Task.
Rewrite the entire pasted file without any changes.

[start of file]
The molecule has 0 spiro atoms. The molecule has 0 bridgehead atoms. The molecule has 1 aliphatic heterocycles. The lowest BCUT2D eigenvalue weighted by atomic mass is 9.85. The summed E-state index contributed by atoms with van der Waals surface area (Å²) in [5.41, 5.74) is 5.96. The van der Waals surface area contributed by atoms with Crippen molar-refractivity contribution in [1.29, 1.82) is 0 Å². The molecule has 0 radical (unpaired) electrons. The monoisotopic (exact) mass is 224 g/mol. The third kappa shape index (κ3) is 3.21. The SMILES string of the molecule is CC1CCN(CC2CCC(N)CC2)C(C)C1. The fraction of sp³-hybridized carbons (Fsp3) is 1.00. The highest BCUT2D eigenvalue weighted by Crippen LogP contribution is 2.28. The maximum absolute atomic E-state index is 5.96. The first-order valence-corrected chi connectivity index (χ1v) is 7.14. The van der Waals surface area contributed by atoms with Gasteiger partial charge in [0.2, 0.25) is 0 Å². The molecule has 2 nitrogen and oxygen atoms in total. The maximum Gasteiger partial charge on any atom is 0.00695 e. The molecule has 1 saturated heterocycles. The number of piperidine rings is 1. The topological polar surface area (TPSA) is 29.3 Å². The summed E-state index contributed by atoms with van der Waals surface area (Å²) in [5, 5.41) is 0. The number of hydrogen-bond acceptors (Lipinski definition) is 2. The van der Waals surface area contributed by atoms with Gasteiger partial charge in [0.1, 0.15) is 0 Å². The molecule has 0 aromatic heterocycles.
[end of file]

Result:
The molecule has 0 spiro atoms. The molecule has 0 bridgehead atoms. The molecule has 1 aliphatic heterocycles. The lowest BCUT2D eigenvalue weighted by atomic mass is 9.85. The summed E-state index contributed by atoms with van der Waals surface area (Å²) in [5.41, 5.74) is 5.96. The van der Waals surface area contributed by atoms with Crippen molar-refractivity contribution in [1.29, 1.82) is 0 Å². The molecule has 0 radical (unpaired) electrons. The monoisotopic (exact) mass is 224 g/mol. The third kappa shape index (κ3) is 3.21. The SMILES string of the molecule is CC1CCN(CC2CCC(N)CC2)C(C)C1. The fraction of sp³-hybridized carbons (Fsp3) is 1.00. The highest BCUT2D eigenvalue weighted by Crippen LogP contribution is 2.28. The maximum absolute atomic E-state index is 5.96. The first-order valence-corrected chi connectivity index (χ1v) is 7.14. The van der Waals surface area contributed by atoms with Gasteiger partial charge in [0.2, 0.25) is 0 Å². The molecule has 2 nitrogen and oxygen atoms in total. The maximum Gasteiger partial charge on any atom is 0.00695 e. The molecule has 1 saturated heterocycles. The number of piperidine rings is 1. The topological polar surface area (TPSA) is 29.3 Å². The summed E-state index contributed by atoms with van der Waals surface area (Å²) in [5, 5.41) is 0. The number of hydrogen-bond acceptors (Lipinski definition) is 2. The van der Waals surface area contributed by atoms with Gasteiger partial charge in [0.1, 0.15) is 0 Å². The molecule has 0 aromatic heterocycles.